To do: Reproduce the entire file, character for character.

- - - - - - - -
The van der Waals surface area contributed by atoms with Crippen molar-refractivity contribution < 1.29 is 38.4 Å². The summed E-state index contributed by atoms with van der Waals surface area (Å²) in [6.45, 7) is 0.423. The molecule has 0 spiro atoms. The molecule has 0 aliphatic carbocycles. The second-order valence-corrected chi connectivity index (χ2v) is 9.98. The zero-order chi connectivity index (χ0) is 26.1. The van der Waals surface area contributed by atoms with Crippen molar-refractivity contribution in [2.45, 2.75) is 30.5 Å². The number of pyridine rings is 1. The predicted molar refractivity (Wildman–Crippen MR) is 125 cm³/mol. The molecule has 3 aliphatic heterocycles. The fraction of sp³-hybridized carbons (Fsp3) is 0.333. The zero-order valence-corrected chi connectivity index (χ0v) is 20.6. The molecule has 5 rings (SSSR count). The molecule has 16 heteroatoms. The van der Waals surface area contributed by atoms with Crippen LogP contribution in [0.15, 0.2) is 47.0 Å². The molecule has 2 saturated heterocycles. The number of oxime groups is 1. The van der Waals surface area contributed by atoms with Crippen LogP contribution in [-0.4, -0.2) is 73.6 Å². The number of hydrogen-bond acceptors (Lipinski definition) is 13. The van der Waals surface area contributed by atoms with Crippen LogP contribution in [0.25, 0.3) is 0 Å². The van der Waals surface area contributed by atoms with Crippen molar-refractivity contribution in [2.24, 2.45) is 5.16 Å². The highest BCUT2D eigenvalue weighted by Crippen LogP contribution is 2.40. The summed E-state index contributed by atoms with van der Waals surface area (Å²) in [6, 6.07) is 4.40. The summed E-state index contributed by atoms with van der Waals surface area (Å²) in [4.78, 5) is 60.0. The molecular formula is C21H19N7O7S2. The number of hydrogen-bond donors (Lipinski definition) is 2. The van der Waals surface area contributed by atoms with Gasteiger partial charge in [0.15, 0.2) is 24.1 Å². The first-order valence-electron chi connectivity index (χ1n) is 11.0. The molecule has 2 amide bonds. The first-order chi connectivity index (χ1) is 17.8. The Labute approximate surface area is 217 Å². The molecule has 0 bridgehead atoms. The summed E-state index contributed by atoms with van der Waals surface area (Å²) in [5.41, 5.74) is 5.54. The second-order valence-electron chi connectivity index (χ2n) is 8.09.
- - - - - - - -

The van der Waals surface area contributed by atoms with Crippen molar-refractivity contribution < 1.29 is 38.4 Å². The summed E-state index contributed by atoms with van der Waals surface area (Å²) in [6.45, 7) is 0.423. The molecule has 0 spiro atoms. The molecule has 0 aliphatic carbocycles. The second-order valence-corrected chi connectivity index (χ2v) is 9.98. The zero-order chi connectivity index (χ0) is 26.1. The van der Waals surface area contributed by atoms with Crippen molar-refractivity contribution in [2.45, 2.75) is 30.5 Å². The number of pyridine rings is 1. The predicted molar refractivity (Wildman–Crippen MR) is 125 cm³/mol. The molecule has 3 aliphatic heterocycles. The fraction of sp³-hybridized carbons (Fsp3) is 0.333. The zero-order valence-corrected chi connectivity index (χ0v) is 20.6. The molecule has 5 rings (SSSR count). The molecule has 16 heteroatoms. The van der Waals surface area contributed by atoms with Crippen LogP contribution in [0.15, 0.2) is 47.0 Å². The molecule has 2 saturated heterocycles. The number of oxime groups is 1. The van der Waals surface area contributed by atoms with Crippen LogP contribution in [-0.4, -0.2) is 73.6 Å². The number of hydrogen-bond acceptors (Lipinski definition) is 13. The van der Waals surface area contributed by atoms with Crippen LogP contribution in [0.25, 0.3) is 0 Å². The van der Waals surface area contributed by atoms with Crippen molar-refractivity contribution in [2.24, 2.45) is 5.16 Å². The highest BCUT2D eigenvalue weighted by Crippen LogP contribution is 2.40. The summed E-state index contributed by atoms with van der Waals surface area (Å²) in [6, 6.07) is 4.40. The summed E-state index contributed by atoms with van der Waals surface area (Å²) in [4.78, 5) is 60.0. The molecular formula is C21H19N7O7S2. The number of hydrogen-bond donors (Lipinski definition) is 2. The van der Waals surface area contributed by atoms with Gasteiger partial charge in [0.15, 0.2) is 24.1 Å². The first-order valence-electron chi connectivity index (χ1n) is 11.0. The molecule has 2 amide bonds. The first-order chi connectivity index (χ1) is 17.8. The Labute approximate surface area is 217 Å². The molecule has 0 bridgehead atoms. The summed E-state index contributed by atoms with van der Waals surface area (Å²) in [5.41, 5.74) is 5.54. The second-order valence-electron chi connectivity index (χ2n) is 8.09.